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Article
May 31, 1902

PERFORATING WOUNDS OF THE EYEBALL AND SYMPATHETIC INFLAMMATION.

JAMA. 1902;XXXVIII(22):1421-1427. doi:10.1001/jama.1902.62480220007001b
Abstract

Penetrating wounds of the eyeball constitute a fair share of ophthalmic practice. Where mechanical industries expose workmen to accidents, these injuries may represent nearly 5 per cent, of eye patients. Injuries of this kind are always so serious that the surgeon necessarily feels a grave responsibility until the healing is complete. Every penetrating wound is to be considered from three aspects, viz.: 1, the mechanical consequences; 2, the presence or absence of a foreign body, and 3, the question of infection.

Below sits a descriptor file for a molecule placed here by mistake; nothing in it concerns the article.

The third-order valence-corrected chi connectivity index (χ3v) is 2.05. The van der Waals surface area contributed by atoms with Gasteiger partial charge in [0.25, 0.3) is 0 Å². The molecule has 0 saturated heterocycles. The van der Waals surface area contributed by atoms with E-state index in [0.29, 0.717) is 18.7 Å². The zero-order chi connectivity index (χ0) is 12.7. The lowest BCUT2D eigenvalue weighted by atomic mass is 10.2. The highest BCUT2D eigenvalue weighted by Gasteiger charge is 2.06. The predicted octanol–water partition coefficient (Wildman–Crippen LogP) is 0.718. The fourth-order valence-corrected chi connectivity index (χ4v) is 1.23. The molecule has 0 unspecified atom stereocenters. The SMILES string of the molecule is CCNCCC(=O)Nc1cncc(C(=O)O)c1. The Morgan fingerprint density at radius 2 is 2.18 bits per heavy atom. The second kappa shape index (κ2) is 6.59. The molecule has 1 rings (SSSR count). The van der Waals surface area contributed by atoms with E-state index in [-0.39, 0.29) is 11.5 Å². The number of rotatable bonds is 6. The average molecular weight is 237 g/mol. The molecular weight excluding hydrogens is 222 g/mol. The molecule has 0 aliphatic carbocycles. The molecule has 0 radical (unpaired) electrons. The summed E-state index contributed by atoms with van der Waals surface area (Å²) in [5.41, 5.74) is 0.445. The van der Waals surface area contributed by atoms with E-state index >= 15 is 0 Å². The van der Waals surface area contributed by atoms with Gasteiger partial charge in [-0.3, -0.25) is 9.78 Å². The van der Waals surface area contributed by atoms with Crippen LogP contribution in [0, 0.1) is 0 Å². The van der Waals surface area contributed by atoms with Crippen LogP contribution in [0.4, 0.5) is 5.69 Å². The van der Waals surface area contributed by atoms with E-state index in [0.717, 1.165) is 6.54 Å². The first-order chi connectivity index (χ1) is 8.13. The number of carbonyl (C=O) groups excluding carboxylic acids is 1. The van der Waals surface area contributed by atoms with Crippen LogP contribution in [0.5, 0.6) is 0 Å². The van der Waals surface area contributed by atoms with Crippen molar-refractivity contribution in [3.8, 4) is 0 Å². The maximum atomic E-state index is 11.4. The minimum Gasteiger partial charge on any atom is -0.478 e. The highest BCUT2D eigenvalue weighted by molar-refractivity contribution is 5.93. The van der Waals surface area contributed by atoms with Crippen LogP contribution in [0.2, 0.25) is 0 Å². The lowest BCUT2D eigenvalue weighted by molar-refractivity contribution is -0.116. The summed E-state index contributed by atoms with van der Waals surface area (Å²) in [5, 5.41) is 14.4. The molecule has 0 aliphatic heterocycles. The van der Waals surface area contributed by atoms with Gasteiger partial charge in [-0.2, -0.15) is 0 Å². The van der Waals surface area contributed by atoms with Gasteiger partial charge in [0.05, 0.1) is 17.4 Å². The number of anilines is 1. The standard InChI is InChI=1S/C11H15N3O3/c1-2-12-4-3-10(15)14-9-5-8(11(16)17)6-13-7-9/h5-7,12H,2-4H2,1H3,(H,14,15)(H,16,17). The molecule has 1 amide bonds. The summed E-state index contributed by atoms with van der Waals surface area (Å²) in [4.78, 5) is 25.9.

THE MECHANICAL CONSEQUENCES.  Eye injuries are peculiar in their immediate results, for nowhere else in the body are so many separate tissues of distinctive individuality crowded into so small a space. A wound which perforates the cornea allows the aqueous humor to escape at once, whereby the anterior chamber becomes emptied. The edges of a small and linear wound will adhere sufficiently to allow a refilling within hours, or

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